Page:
- Improving the tools allowing to monitor the soil organic matter status of soils, such as methods to assess kinetic pool sized of SOC, to evaluate the SOC storage potential of soils, SOM dynamics models and high throughput methods to map soil organic C contents;
- Evaluate the benefits of increased soil organic matter storage, including tacking the question of the soil carbon dilemma “using it or hoarding it?” (Janzen, 2006).
Regarding the processes involved in soil organic matter dynamics, we will contribute to the synthesis effort of the H2020 CSA CIRCASA project Coordination of International Research Cooperation on soil CArbon Sequestration in Agriculture. We will improve microscale mechanistic models describing the decomposition of organic compounds in the soil structure, try to overcome the problem of the “unseen porosity” in CT tomography, when using these to model soil processes, and will implement O2 availability in our current models (L-Bios and Mosaic II), to address also the microscale controls of N2O emissions. We aim to develop new descriptors of the pore scale 3D soil heterogeneity that explain the fluxes measured at the core scale, use our 3D models to connect the µ-scale heterogeneity and the measured macroscale fluxes. To upscale we envision to develop new simple models describing the soil micro-heterogeneity and integrating these micro-features into field-scale models. Experimental background to this activity is the study of the spatio- temporal dynamics of hot spots of mineralization of organic matter, using a combination of visualization methods (µCT, fluorescence microscopy, NanoSIMS) and stable isotope tracing (PhD C. Védère). This research line take place in the ANR Soilµ3D and NanoSoil projects and involve national (e.g. IEES Paris, MISTEA INRA, Geosciences Rennes, UR sols INRA Orléans, CEREGE) and international collaborations (e.g. Univ Cranfield, Technical University Munich, Univ Kassel, NARO Tsukuba).
It is well established that rhizo-deposited carbon is the main source of soil organic carbon (e.g. Rasse et al., 2005). The recruitment of Frederic Rees as a research scientist at ECOSYS to study the eco-physiological drivers of rhizodeposition will allow to develop new and ambitious programs to investigate the fate of the different forms of below ground C (exudates, sloughed cells, mucilages, dead roots) (collaboration with IEES Paris, PSH and EMMAH INRA Avignon, ANR project to be submitted).
To improve the evaluation of the SOC sequestration potential at the territory to regional scale, we will compare several approaches, including a data-driven approach (based on the actual distribution of SOC stocks in agricultural soils), modeling approaches using compartment models (e.g. AMG model), a Tier 2 approach using emission factors from the recent INRA expert assessment (Pellerin et al., 2013), and the C saturation approach. This will be performed in the STORESOILC project (collaboration Géologie ENS Paris, Geosciences UPMC, LSCE Saclay, Infosols INRA, AgroImpact Laon INRA) and in the CE-CARB project (focus on energy crops, AgroImpact INRA Laon). Our group will develop these four approaches on the Versailles Plain territory, building on previous work (see theme organic wastes). In the PEDO- POLYPHEME project of the CNES-TOSCA (2019-21) (collaboration TETIS-IRSTEA, PRODIG-Univ. Paris Sorbonne, SAS, CESBIO, Infosol, MIA INRA), the assessment of spatial distribution of topsoil SOC content will focus on new approaches for spatializing several C-drivers such as organic amendment practices, intermediate crops, and past land use. Efforts will be focused on the quantitative assessment, error and uncertainty enabled by the use of Sentinel 1 and/or 2 (S1/S2) time series.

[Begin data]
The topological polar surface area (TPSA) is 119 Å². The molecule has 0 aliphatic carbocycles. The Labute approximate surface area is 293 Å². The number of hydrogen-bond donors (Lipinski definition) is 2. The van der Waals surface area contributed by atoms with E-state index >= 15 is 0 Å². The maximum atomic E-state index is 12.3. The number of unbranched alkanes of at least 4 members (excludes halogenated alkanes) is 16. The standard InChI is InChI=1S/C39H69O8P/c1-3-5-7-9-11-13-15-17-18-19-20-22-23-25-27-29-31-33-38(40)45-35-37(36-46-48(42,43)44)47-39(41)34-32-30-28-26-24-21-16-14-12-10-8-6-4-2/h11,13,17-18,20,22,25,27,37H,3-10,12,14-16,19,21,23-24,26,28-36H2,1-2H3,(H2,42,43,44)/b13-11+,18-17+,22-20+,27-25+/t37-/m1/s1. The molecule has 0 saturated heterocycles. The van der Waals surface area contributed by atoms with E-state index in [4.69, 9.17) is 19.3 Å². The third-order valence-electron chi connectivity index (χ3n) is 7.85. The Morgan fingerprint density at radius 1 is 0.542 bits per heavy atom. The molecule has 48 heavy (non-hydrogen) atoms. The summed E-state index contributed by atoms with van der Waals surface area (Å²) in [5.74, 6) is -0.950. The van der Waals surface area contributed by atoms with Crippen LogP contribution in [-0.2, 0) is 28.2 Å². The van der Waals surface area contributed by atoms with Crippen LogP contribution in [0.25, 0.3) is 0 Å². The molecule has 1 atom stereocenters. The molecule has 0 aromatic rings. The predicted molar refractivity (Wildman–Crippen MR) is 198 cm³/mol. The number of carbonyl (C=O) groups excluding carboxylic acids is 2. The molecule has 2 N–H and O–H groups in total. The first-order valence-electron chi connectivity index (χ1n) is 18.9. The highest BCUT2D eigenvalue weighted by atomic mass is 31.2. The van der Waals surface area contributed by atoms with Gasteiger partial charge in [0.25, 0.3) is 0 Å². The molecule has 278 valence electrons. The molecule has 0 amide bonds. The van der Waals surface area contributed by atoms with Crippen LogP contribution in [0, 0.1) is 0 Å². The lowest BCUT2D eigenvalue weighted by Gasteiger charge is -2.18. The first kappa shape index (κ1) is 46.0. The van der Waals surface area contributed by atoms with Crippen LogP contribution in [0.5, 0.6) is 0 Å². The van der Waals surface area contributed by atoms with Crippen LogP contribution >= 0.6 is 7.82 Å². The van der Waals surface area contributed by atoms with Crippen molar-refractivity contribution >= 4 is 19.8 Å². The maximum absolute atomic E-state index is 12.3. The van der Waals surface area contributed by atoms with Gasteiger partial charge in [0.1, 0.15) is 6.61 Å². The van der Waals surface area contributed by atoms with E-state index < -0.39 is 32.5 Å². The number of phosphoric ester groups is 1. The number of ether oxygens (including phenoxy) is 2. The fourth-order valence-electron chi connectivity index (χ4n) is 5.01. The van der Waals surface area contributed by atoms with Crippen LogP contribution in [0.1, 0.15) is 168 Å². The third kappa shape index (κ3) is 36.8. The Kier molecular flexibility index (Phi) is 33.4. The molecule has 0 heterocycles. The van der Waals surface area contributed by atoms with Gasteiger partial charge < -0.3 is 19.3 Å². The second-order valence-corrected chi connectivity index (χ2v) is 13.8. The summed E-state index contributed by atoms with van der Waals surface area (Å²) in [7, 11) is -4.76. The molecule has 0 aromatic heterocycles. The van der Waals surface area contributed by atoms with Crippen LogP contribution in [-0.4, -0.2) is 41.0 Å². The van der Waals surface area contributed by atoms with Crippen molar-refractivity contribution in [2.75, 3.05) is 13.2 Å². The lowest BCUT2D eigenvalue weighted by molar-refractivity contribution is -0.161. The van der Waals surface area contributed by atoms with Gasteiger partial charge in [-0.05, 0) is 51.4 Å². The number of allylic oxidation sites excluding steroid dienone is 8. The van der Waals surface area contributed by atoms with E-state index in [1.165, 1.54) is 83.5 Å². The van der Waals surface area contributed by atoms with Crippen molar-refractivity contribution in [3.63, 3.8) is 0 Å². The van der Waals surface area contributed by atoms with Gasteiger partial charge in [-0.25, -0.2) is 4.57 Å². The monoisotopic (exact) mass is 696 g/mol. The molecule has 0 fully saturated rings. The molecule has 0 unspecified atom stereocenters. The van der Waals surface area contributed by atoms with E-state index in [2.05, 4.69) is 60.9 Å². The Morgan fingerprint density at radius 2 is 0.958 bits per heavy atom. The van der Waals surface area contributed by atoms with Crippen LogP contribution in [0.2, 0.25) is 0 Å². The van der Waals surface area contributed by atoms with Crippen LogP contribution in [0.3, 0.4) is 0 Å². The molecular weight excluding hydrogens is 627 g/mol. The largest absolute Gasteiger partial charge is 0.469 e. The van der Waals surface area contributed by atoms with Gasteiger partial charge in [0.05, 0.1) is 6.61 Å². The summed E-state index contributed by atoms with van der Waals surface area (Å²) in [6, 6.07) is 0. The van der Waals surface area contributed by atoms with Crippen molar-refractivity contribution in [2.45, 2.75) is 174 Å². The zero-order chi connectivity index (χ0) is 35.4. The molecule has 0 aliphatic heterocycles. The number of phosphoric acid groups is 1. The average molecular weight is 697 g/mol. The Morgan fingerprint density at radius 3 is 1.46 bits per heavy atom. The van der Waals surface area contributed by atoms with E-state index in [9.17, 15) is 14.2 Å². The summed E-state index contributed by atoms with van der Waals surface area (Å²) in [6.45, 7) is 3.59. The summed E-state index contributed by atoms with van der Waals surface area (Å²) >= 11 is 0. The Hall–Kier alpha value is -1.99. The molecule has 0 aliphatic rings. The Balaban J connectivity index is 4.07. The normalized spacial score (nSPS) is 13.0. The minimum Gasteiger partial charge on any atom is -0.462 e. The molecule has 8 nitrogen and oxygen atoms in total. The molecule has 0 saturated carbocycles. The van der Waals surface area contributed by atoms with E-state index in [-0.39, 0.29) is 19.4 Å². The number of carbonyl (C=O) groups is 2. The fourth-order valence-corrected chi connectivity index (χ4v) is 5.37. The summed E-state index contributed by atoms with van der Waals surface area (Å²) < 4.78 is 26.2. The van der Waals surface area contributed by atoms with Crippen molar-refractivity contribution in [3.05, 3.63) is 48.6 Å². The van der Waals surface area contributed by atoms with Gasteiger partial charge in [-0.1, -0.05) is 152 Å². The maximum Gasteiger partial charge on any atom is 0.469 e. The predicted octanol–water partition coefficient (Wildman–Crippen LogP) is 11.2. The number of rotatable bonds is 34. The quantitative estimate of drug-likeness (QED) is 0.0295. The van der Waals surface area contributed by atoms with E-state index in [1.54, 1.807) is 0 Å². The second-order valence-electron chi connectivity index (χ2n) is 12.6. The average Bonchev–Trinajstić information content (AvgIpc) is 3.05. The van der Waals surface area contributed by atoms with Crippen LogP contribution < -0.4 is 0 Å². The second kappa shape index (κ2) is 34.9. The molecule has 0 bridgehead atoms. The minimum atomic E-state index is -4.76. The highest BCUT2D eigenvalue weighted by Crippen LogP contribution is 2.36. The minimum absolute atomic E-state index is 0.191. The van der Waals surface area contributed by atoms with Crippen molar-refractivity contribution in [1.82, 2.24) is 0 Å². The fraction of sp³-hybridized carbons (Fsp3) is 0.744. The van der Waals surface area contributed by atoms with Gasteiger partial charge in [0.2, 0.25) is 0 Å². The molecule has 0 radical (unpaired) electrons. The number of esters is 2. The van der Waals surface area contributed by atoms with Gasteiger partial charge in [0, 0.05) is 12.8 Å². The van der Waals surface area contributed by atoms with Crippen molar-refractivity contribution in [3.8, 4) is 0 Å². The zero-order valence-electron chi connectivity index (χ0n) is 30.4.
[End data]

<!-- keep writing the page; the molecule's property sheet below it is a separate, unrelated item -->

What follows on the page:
In the same project we will compare different fractionation methods (Poeplau et al., 2018), to estimate pluri-decadal SOC pool sized in soils and will also contribute to the development of Rock-Eval pyrolysis to do so. The long-term experiments of QualiAgro and La Cage will be used to estimate the persistence and vulnerability of the recently stored carbon.
When the research is placed solely in the perspective of increasing SOC sequestration to mitigate GHG emission the attention focuses on soil C with long residence times. In a wider perspective, kinetically stable organic carbon may not be associated with all the benefits expected from soils richer in organic matter, such as a maintained or improved availability of nitrogen, a better and more stable soil structure and a more abundance, diverse and active soil biota. We will take advantage of our various ongoing or submitted projects and activities (in particular see §1 and structuring theme “Biomasses”) to develop an enrich and more quantitative vision of the benefits and trade-offs of increasing C storage in soils via agroecological practices (in particular organic wastes application, organic agriculture, conservation agriculture, cover crops).